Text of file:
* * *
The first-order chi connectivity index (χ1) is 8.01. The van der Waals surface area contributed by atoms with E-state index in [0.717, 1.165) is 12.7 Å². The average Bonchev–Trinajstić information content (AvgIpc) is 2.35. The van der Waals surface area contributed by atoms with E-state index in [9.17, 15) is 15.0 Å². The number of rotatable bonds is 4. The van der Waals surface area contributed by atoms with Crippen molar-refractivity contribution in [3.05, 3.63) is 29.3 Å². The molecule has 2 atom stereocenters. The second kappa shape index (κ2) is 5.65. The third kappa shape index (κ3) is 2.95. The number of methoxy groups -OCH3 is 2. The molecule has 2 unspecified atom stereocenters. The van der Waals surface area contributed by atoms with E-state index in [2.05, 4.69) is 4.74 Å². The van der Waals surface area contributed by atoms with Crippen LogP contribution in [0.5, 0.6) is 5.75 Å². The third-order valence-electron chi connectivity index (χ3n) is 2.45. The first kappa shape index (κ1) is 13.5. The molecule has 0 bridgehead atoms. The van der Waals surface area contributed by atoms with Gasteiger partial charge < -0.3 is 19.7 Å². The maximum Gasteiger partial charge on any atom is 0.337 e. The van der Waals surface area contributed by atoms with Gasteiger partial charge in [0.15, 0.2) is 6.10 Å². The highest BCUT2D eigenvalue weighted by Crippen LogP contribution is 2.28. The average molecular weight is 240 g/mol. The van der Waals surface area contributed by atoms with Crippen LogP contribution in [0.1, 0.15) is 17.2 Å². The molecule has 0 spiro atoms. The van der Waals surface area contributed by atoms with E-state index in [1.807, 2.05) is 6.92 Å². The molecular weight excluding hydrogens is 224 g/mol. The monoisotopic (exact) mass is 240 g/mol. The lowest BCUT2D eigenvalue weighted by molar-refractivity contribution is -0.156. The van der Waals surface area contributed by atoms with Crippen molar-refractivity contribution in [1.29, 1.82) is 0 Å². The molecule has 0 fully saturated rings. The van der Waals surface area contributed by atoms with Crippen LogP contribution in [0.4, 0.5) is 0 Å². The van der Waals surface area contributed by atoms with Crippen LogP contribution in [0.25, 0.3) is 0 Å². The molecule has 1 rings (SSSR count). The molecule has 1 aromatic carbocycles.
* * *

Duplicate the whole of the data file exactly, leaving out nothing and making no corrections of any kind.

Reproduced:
The first-order chi connectivity index (χ1) is 8.01. The van der Waals surface area contributed by atoms with E-state index in [0.717, 1.165) is 12.7 Å². The average Bonchev–Trinajstić information content (AvgIpc) is 2.35. The van der Waals surface area contributed by atoms with E-state index in [9.17, 15) is 15.0 Å². The number of rotatable bonds is 4. The van der Waals surface area contributed by atoms with Crippen molar-refractivity contribution in [3.05, 3.63) is 29.3 Å². The molecule has 2 atom stereocenters. The second kappa shape index (κ2) is 5.65. The third kappa shape index (κ3) is 2.95. The number of methoxy groups -OCH3 is 2. The molecule has 2 unspecified atom stereocenters. The van der Waals surface area contributed by atoms with E-state index in [2.05, 4.69) is 4.74 Å². The van der Waals surface area contributed by atoms with Crippen LogP contribution in [0.5, 0.6) is 5.75 Å². The third-order valence-electron chi connectivity index (χ3n) is 2.45. The first kappa shape index (κ1) is 13.5. The molecule has 0 bridgehead atoms. The van der Waals surface area contributed by atoms with Gasteiger partial charge < -0.3 is 19.7 Å². The maximum Gasteiger partial charge on any atom is 0.337 e. The van der Waals surface area contributed by atoms with Gasteiger partial charge in [0.15, 0.2) is 6.10 Å². The highest BCUT2D eigenvalue weighted by Crippen LogP contribution is 2.28. The average molecular weight is 240 g/mol. The van der Waals surface area contributed by atoms with Crippen LogP contribution in [0.1, 0.15) is 17.2 Å². The molecule has 0 spiro atoms. The van der Waals surface area contributed by atoms with E-state index in [1.807, 2.05) is 6.92 Å². The molecular weight excluding hydrogens is 224 g/mol. The monoisotopic (exact) mass is 240 g/mol. The lowest BCUT2D eigenvalue weighted by molar-refractivity contribution is -0.156. The van der Waals surface area contributed by atoms with Crippen molar-refractivity contribution in [1.29, 1.82) is 0 Å². The molecule has 0 fully saturated rings. The van der Waals surface area contributed by atoms with Crippen LogP contribution in [0.4, 0.5) is 0 Å². The van der Waals surface area contributed by atoms with Crippen LogP contribution in [0.25, 0.3) is 0 Å². The molecule has 1 rings (SSSR count). The molecule has 1 aromatic carbocycles.